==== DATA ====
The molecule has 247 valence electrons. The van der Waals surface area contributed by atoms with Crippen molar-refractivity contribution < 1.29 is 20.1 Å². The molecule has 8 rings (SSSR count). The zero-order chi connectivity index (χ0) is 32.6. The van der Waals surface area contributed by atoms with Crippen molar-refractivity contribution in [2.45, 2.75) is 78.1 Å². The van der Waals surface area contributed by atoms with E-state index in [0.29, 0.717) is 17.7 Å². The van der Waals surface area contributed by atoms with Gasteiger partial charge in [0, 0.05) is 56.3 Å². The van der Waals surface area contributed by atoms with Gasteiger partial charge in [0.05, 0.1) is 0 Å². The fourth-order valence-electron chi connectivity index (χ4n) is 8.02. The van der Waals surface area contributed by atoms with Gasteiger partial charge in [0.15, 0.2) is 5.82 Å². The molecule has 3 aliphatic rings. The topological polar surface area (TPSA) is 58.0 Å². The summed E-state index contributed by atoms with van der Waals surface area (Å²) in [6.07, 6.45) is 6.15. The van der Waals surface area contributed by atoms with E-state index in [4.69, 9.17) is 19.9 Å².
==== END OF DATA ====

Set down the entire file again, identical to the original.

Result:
The molecule has 247 valence electrons. The van der Waals surface area contributed by atoms with Crippen molar-refractivity contribution < 1.29 is 20.1 Å². The molecule has 8 rings (SSSR count). The zero-order chi connectivity index (χ0) is 32.6. The van der Waals surface area contributed by atoms with Crippen molar-refractivity contribution in [2.45, 2.75) is 78.1 Å². The van der Waals surface area contributed by atoms with E-state index in [0.29, 0.717) is 17.7 Å². The van der Waals surface area contributed by atoms with Gasteiger partial charge in [0, 0.05) is 56.3 Å². The van der Waals surface area contributed by atoms with Gasteiger partial charge in [0.05, 0.1) is 0 Å². The fourth-order valence-electron chi connectivity index (χ4n) is 8.02. The van der Waals surface area contributed by atoms with Gasteiger partial charge in [0.15, 0.2) is 5.82 Å². The molecule has 3 aliphatic rings. The topological polar surface area (TPSA) is 58.0 Å². The summed E-state index contributed by atoms with van der Waals surface area (Å²) in [6.07, 6.45) is 6.15. The van der Waals surface area contributed by atoms with E-state index in [4.69, 9.17) is 19.9 Å².